Guest blog by Carrie Heeter, PhD, Professor Emeritus, Michigan State University |

Breathing operates in hidden and observable realms of your human system. 

Most aspects of respiration are hidden from your conscious mind. Paying attention to the parts of your breath you can observe gives you information about how you are doing. Your breathing reveals how your human system is reacting to events inside your body and in the world around you. Yoga affects hidden and observable aspects of breath.

Your human system optimizes every breath to keep you alive and well.

Your body automatically modifies your breathing from moment to moment to support what you are doing and experiencing.

Air going into and out of your lungs is part of the process of respiration. Your human system monitors your energy use, energy needs, and the acidic levels in your blood. This information is used to determine how to adjust your breathing, heart rate, circulation, and blood pressure—and whether to send more oxygen to your brain or to your skeletal muscles. 

Your breathing adapts to support your experiences.

Breath participates in every action and thought.

Your body breathes faster when it senses a threat or an opportunity. Your body breathes slower when you relax and focus. 

Your breath constantly responds to changes in emotions. Emotional stress, joy, mental concentration, exercise, and sleep all change how you are breathing. 

You breathe faster when you are aroused. Anger and stress come with shallow, ragged breath. You breathe deeper and slower when you are content, happy, or peaceful.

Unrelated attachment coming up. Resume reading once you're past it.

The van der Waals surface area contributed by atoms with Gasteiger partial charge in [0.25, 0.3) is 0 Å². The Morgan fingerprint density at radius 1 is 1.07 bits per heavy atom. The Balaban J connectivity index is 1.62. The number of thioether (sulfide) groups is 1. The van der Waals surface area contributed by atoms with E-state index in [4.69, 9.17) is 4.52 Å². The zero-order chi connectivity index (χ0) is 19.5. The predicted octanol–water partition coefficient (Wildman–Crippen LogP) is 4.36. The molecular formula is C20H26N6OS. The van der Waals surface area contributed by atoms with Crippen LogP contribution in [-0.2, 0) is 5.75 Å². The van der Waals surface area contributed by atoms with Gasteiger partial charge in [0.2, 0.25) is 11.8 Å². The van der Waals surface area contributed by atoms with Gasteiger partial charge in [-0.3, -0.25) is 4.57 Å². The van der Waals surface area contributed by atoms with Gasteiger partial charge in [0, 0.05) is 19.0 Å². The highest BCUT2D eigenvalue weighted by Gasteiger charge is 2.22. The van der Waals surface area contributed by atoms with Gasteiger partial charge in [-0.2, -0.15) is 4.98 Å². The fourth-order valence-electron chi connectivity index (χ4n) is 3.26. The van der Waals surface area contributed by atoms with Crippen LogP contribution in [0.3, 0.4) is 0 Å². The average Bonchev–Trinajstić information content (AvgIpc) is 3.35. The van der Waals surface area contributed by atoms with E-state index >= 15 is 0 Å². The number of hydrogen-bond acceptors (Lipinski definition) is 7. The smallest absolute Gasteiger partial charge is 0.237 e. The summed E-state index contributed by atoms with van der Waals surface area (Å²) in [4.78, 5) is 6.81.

When you exercise, your system breathes faster and deeper and directs more oxygen to your arms and legs. Certain blood vessels constrict and others dilate. When you relax, your system breathes slower and sends more oxygen to your brain and digestive organs.

Here are eight of the observable aspects of breath.

  • Can you feel air moving into and out of your body as you breathe? Where do you feel it? 

  • Count how many breaths you take in one minute.
  • Time how many seconds you spend as you inhale. Time your exhale.
  • Notice how fully you inhale and how completely you exhale.
  • Are you breathing through your nose or through your mouth?
  • Feel the movements in your body as you inhale and as you exhale.
  • Can you hear your breath?
  • Notice the overall, gestalt feeling of your body breathing.

You don’t have to pay attention to your breathing. But when you do there is so much to see.

Taking time to notice how you are breathing is a great way to check in with how you are doing. Doing this regularly grows your skill at recognizing details of your breathing and interpreting what your breathing pattern reveals about you. 

When you place your attention on the sensations of breathing your focus is internal and immediate. You can’t bring your attention to how you were breathing an hour ago or how you will be breathing tomorrow. You can only pay attention to your breath right now. Focusing attention on your breath connects you to your body in the present moment.

Try this: